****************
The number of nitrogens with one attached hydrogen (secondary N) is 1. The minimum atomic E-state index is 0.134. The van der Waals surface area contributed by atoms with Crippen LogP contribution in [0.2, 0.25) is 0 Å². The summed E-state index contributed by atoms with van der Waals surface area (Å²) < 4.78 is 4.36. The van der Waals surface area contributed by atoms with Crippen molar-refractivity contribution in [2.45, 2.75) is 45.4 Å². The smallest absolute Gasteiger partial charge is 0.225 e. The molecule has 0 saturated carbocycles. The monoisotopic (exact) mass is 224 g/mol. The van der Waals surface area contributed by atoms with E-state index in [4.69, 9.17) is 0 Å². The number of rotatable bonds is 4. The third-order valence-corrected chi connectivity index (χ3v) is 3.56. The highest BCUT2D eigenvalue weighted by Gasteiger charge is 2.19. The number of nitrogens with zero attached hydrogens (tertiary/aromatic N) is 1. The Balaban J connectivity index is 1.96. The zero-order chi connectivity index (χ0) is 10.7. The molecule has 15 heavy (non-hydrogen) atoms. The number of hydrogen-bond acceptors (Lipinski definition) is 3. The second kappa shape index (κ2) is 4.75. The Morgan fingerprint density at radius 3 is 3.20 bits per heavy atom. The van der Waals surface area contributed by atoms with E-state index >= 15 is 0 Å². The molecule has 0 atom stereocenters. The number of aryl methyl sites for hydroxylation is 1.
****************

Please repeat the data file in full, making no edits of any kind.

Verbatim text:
The number of nitrogens with one attached hydrogen (secondary N) is 1. The minimum atomic E-state index is 0.134. The van der Waals surface area contributed by atoms with Crippen LogP contribution in [0.2, 0.25) is 0 Å². The summed E-state index contributed by atoms with van der Waals surface area (Å²) < 4.78 is 4.36. The van der Waals surface area contributed by atoms with Crippen molar-refractivity contribution in [2.45, 2.75) is 45.4 Å². The smallest absolute Gasteiger partial charge is 0.225 e. The molecule has 0 saturated carbocycles. The monoisotopic (exact) mass is 224 g/mol. The van der Waals surface area contributed by atoms with E-state index in [4.69, 9.17) is 0 Å². The number of rotatable bonds is 4. The third-order valence-corrected chi connectivity index (χ3v) is 3.56. The highest BCUT2D eigenvalue weighted by Gasteiger charge is 2.19. The number of nitrogens with zero attached hydrogens (tertiary/aromatic N) is 1. The Balaban J connectivity index is 1.96. The zero-order chi connectivity index (χ0) is 10.7. The molecule has 15 heavy (non-hydrogen) atoms. The number of hydrogen-bond acceptors (Lipinski definition) is 3. The second kappa shape index (κ2) is 4.75. The Morgan fingerprint density at radius 3 is 3.20 bits per heavy atom. The van der Waals surface area contributed by atoms with E-state index >= 15 is 0 Å². The molecule has 0 atom stereocenters. The number of aryl methyl sites for hydroxylation is 1.